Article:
For the full list of this year’s 36 to Watch — which honors leaders, entrepreneurs and changemakers who are making a difference in New York’s Jewish community — click here.
With a Harvard education and a last name synonymous with New York City business success and Jewish philanthropy, Jessica Tisch, 42, could have chosen any career. The one she did choose was public service, and as New York City sanitation commissioner, her job is to make sure that 24 million pounds of residential trash gets cleared from the city streets — every single day. In October, she went viral when she announced new rules to reduce the time trash sits on the streets, saying, “The rats are going to hate this announcement. But the rats don’t run this city. We do.”
Tisch’s father, James, is the president and co-C.E.O. of the Loews Corporation; her mother, Merryl Tisch, is the former chair of the New York State Board of Regents and chairperson emeritus of the Metropolitan Council on Jewish Poverty. The family has a stake in the New York Giants and a hand in many of the city’s top Jewish nonprofts.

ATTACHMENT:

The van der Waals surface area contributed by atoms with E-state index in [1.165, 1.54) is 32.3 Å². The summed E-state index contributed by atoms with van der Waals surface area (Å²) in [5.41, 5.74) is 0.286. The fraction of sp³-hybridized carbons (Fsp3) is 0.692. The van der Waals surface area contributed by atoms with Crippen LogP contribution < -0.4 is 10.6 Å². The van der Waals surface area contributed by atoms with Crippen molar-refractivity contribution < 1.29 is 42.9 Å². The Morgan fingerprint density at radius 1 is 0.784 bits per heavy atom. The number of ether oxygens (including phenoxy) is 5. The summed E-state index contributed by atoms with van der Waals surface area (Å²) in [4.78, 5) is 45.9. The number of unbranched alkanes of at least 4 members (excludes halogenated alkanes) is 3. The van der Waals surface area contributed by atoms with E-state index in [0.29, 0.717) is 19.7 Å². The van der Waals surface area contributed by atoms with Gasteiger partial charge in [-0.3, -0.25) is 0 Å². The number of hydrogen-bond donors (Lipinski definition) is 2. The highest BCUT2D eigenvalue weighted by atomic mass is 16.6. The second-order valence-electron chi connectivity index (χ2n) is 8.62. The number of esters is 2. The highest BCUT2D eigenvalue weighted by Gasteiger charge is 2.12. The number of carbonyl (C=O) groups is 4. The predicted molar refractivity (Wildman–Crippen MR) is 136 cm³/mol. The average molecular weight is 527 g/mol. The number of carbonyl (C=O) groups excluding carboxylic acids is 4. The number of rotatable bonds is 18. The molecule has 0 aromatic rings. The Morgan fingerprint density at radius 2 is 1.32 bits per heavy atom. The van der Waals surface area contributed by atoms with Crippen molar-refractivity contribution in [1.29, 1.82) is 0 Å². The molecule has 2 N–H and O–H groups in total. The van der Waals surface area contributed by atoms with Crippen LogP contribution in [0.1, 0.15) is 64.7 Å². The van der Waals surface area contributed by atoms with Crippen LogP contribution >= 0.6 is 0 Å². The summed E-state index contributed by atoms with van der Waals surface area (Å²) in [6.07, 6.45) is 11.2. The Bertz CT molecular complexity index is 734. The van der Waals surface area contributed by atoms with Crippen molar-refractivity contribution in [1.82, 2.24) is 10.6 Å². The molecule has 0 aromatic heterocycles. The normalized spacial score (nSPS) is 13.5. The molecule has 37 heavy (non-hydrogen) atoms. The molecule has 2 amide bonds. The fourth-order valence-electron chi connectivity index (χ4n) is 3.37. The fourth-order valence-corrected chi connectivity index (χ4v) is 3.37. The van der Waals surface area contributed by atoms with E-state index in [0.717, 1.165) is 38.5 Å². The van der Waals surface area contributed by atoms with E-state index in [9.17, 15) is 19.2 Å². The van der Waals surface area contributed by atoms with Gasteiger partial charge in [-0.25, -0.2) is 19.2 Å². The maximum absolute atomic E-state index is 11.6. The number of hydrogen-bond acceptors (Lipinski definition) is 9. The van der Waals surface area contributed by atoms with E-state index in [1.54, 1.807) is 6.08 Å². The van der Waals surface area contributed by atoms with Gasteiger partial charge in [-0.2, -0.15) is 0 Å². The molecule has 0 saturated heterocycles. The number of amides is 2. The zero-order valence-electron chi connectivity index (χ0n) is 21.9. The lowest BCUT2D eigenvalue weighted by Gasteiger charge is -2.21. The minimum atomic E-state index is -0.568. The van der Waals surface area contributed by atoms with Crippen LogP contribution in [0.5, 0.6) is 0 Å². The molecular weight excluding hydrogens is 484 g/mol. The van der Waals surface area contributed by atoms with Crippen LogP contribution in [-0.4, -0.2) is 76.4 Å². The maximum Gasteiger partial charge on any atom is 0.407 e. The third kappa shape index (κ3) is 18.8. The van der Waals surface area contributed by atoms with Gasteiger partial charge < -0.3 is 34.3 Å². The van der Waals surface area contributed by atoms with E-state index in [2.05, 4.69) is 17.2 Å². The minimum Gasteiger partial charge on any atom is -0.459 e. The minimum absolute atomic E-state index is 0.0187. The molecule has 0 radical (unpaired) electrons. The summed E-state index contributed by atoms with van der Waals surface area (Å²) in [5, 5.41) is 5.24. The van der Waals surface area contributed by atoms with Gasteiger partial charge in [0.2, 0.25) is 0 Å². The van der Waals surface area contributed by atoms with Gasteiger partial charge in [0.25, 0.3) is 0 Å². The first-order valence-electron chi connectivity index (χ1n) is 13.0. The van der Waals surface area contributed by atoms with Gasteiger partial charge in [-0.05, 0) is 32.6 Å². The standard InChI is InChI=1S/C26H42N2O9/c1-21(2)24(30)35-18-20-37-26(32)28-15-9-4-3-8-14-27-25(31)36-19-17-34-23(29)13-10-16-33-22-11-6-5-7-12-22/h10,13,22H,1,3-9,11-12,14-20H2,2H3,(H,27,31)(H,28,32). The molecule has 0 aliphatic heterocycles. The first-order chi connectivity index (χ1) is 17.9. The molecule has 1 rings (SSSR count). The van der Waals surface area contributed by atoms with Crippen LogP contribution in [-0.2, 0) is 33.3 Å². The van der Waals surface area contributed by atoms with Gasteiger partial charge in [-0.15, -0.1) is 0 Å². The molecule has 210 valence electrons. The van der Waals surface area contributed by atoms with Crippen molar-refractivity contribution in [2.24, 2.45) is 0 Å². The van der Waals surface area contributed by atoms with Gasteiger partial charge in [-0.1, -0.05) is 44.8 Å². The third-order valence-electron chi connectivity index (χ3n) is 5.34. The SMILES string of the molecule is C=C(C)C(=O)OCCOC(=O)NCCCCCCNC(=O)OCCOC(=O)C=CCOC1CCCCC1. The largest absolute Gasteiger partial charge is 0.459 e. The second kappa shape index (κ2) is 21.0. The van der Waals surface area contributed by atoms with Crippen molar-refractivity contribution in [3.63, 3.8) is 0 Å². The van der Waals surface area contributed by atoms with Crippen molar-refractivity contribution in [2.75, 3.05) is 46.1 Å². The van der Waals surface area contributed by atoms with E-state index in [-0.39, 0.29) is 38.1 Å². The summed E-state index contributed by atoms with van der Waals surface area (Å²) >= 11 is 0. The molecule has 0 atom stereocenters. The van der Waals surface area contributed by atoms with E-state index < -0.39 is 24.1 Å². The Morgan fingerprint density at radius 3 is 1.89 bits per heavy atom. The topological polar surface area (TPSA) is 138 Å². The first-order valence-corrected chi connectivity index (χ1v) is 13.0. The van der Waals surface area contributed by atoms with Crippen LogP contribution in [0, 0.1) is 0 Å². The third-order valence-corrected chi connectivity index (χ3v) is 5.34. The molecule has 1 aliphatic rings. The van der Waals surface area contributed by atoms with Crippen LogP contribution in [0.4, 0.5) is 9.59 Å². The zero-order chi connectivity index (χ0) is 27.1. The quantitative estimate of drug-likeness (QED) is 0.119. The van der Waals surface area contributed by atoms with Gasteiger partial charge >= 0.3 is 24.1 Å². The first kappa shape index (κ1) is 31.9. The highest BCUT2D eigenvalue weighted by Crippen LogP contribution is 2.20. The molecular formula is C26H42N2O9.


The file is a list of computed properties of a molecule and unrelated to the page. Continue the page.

After attending Harvard Law School and Harvard Business School, she began her public service career in 2008, when she joined the NYPD as deputy commissioner of information technology. “I’ve told people before that going to work in city government was certainly at the time not the most thoughtful decision I’ve ever made,” she told an interviewer earlier this year. “But it is one of the great blessings of my life.”
Earlier this year, the city announced that it was rolling out universal curbside composting service for all 8.5 million residents, and is considering an ambitious program to replace trash bags with curbside trash containers. You almost feel sorry for the rats.
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